The Miami Marlins are serving as the gracious hosts for Major League Baseball world this week with the All-Star Game in town, but there is not enough polish in the world capable of shining up the turd of a sports owner that is Jeffrey Loria. Not content to milk the city of Miami dry to build an awful eyesore of a baseball stadium, Loria is once again taking up a legal squabble with a Marlins’ fan over property.
The Marlins are reportedly suing Kenneth Sack of Broward County over $725,000 worth of property in an ongoing issue that has also seen multiple season ticket holders and luxury suite owners sued since 2003. Sack had previously battled the Marlins over the cost of a season ticket holder agreement after walking away from his tickets on the belief the Marlins did not live up to their end of the bargain as a franchise.
The Marlins sued Sack to recoup the ticket expenses, which is so ridiculous that it could only happen with the Marlins. Sack appealed, and the drawing out of the legal issue has led the Marlins to seek property owned by Sack.
From Miami New Times;
In January, the team won a judgment against Sack for the full $97,200, but his attorney appealed because the lawyer had missed key hearings and filings after suffering a heart attack and spending months in the hospital. That civil case remains open.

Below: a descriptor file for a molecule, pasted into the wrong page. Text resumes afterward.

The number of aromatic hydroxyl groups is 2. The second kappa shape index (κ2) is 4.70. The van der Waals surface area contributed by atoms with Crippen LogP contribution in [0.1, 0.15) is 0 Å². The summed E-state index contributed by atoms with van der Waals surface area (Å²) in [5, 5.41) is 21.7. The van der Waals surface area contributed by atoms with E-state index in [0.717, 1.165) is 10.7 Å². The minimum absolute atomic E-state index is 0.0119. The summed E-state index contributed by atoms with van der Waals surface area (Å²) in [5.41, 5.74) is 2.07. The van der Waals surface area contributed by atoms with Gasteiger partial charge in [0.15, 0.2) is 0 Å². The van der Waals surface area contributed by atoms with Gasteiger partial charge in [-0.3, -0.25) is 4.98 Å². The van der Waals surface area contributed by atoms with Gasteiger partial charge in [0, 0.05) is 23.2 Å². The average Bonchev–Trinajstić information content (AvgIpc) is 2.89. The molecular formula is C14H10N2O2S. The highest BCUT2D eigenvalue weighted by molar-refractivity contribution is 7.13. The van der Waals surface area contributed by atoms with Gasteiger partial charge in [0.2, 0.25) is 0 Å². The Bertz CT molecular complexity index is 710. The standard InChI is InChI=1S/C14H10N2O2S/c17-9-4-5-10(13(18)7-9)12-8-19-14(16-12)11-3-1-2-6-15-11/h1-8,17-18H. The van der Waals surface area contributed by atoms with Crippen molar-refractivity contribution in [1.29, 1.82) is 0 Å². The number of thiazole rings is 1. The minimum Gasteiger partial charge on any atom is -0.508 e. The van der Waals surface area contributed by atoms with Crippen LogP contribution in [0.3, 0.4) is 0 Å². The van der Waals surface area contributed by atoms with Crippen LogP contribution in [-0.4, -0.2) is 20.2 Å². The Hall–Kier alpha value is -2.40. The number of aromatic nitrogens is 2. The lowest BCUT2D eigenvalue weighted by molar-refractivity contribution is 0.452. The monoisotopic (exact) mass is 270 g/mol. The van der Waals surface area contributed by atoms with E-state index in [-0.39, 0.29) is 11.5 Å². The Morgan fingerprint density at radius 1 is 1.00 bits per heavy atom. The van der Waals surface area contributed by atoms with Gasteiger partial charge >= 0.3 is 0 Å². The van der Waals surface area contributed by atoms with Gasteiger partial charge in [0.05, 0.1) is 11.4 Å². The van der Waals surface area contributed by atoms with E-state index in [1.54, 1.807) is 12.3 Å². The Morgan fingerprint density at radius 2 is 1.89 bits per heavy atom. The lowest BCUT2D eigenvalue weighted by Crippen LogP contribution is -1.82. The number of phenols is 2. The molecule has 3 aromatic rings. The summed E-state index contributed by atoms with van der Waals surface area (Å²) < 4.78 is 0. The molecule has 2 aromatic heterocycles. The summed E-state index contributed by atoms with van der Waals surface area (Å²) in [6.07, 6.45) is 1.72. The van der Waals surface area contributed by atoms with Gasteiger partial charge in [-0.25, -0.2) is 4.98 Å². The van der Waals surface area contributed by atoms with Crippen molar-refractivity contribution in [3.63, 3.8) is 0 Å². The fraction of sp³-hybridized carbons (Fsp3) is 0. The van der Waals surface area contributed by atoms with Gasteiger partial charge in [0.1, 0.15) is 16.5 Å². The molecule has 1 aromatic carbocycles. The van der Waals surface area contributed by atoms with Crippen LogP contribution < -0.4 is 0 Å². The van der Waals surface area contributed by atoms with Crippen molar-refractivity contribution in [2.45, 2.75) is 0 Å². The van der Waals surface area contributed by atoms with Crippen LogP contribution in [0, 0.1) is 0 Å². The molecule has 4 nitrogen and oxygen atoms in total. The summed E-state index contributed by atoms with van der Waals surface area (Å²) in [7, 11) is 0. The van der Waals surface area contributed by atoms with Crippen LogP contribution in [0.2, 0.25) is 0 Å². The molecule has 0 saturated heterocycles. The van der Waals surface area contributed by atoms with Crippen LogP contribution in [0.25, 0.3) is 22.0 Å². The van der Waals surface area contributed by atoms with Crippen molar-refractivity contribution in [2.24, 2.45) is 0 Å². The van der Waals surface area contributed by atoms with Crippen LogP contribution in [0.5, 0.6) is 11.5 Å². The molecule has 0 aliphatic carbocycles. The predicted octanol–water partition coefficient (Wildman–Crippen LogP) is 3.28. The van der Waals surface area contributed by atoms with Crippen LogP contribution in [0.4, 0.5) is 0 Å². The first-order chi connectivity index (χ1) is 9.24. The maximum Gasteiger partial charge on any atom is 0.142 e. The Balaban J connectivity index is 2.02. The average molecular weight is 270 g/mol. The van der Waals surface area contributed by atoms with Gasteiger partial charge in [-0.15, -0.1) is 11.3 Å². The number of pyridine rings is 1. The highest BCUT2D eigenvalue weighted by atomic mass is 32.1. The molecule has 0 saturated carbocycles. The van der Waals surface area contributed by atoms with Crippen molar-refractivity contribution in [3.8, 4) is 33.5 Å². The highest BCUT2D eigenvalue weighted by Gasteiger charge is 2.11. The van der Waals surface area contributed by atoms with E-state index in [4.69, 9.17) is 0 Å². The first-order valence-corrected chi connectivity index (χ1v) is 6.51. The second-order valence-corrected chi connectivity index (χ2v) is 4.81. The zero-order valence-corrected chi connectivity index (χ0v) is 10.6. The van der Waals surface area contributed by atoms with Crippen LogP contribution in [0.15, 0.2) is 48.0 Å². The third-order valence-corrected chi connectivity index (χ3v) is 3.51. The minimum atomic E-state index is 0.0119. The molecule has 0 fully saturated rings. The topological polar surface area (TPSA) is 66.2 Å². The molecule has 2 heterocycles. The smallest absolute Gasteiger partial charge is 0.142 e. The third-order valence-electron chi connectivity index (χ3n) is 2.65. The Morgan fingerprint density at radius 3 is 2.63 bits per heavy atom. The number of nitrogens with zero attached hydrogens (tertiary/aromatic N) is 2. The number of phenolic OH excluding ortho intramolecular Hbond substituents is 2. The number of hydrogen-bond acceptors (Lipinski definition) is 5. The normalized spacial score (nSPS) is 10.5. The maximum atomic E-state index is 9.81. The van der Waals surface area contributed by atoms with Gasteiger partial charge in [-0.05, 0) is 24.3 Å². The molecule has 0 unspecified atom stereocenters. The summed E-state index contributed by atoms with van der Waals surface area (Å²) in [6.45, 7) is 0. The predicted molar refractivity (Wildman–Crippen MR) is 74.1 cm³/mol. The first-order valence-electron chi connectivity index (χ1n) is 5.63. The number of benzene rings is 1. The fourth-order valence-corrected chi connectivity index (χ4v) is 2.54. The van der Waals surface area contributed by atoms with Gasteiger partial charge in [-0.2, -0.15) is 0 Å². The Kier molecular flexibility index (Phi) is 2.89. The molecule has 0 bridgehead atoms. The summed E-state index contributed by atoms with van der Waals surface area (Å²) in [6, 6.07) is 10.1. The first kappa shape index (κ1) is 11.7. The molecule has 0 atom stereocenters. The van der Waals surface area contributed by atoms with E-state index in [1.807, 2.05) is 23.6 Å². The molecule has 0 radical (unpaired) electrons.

But in the meantime, the team has used that judgment to try to nab a building owned by Sack. On March 12, the Marlins initiated a foreclosure proceeding for a commercial building Sack owns in Oakland Park, arguing that they can seize the property to fulfill the $97,200 he owes them; they ask the judge to appoint a receiver so they can begin collecting rent from the location. (Oddly, county property appraisers say the building at 5090 N. Dixie Hwy. is actually worth $725,000.)
We have seen baseball teams take up legal issues with surrounding property owners before, like the Chicago Cubs challenging property owners setting up seats to watch Cubs games on the rooftops outside Wrigley Field. But this is a different breed of pettiness seen in professional sports. Why Major League Baseball fails time and time again to change the tune around the Marlins is astounding, as they have coddled Loria on multiple occasions.
“I don’t understand why Major League Baseball continues to allow Jeffrey Loria to behave like this,” says Daniel Rose, an attorney representing another former season ticketholder locked in a legal battle with the team. “At the end of the day, what is the motive to go after fans like this? It just shows their greed and a complete lack of respect for their fan base.”
Loria continues to be the worst baseball has to offer, and they rewarded him with an All-Star Game as he is actively working to sell the team. Great job, Major League Baseball.